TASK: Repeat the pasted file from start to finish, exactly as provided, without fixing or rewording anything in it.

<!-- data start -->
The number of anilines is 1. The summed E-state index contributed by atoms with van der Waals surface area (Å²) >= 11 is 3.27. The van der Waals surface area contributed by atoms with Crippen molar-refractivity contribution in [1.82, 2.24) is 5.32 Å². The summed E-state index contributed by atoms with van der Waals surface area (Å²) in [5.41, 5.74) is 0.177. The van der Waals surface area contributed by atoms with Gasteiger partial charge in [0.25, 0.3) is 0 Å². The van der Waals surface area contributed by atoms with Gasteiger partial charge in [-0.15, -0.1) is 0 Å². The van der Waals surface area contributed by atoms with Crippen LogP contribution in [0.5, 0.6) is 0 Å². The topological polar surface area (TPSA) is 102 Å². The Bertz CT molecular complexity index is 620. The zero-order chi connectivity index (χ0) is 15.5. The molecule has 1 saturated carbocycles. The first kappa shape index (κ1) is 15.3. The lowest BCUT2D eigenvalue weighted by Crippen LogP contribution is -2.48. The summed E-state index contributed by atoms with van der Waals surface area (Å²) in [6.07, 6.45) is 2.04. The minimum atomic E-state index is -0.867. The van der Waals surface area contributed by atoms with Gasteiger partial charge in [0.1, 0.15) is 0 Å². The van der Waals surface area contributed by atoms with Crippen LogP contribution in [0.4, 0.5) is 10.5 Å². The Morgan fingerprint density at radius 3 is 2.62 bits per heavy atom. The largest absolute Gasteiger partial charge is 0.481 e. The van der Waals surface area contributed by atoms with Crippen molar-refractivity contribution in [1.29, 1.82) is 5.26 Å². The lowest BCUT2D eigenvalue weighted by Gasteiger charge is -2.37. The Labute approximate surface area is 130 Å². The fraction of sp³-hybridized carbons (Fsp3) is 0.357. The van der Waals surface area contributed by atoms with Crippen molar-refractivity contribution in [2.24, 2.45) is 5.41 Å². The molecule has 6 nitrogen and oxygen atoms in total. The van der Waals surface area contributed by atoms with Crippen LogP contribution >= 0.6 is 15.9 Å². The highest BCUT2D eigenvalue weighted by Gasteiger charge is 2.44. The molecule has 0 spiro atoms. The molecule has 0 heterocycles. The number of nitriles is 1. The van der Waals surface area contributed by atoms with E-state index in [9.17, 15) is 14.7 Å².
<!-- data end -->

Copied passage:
The number of anilines is 1. The summed E-state index contributed by atoms with van der Waals surface area (Å²) >= 11 is 3.27. The van der Waals surface area contributed by atoms with Crippen molar-refractivity contribution in [1.82, 2.24) is 5.32 Å². The summed E-state index contributed by atoms with van der Waals surface area (Å²) in [5.41, 5.74) is 0.177. The van der Waals surface area contributed by atoms with Gasteiger partial charge in [0.25, 0.3) is 0 Å². The van der Waals surface area contributed by atoms with Gasteiger partial charge in [-0.15, -0.1) is 0 Å². The van der Waals surface area contributed by atoms with Crippen LogP contribution in [0.5, 0.6) is 0 Å². The topological polar surface area (TPSA) is 102 Å². The Bertz CT molecular complexity index is 620. The zero-order chi connectivity index (χ0) is 15.5. The molecule has 1 saturated carbocycles. The first kappa shape index (κ1) is 15.3. The lowest BCUT2D eigenvalue weighted by Crippen LogP contribution is -2.48. The summed E-state index contributed by atoms with van der Waals surface area (Å²) in [6.07, 6.45) is 2.04. The minimum atomic E-state index is -0.867. The van der Waals surface area contributed by atoms with Gasteiger partial charge in [0.1, 0.15) is 0 Å². The van der Waals surface area contributed by atoms with Crippen LogP contribution in [0.4, 0.5) is 10.5 Å². The Morgan fingerprint density at radius 3 is 2.62 bits per heavy atom. The largest absolute Gasteiger partial charge is 0.481 e. The van der Waals surface area contributed by atoms with Crippen molar-refractivity contribution in [1.29, 1.82) is 5.26 Å². The lowest BCUT2D eigenvalue weighted by Gasteiger charge is -2.37. The Labute approximate surface area is 130 Å². The fraction of sp³-hybridized carbons (Fsp3) is 0.357. The van der Waals surface area contributed by atoms with Crippen molar-refractivity contribution in [2.24, 2.45) is 5.41 Å². The molecule has 6 nitrogen and oxygen atoms in total. The van der Waals surface area contributed by atoms with Crippen LogP contribution >= 0.6 is 15.9 Å². The highest BCUT2D eigenvalue weighted by Gasteiger charge is 2.44. The molecule has 0 spiro atoms. The molecule has 0 heterocycles. The number of nitriles is 1. The van der Waals surface area contributed by atoms with E-state index in [9.17, 15) is 14.7 Å².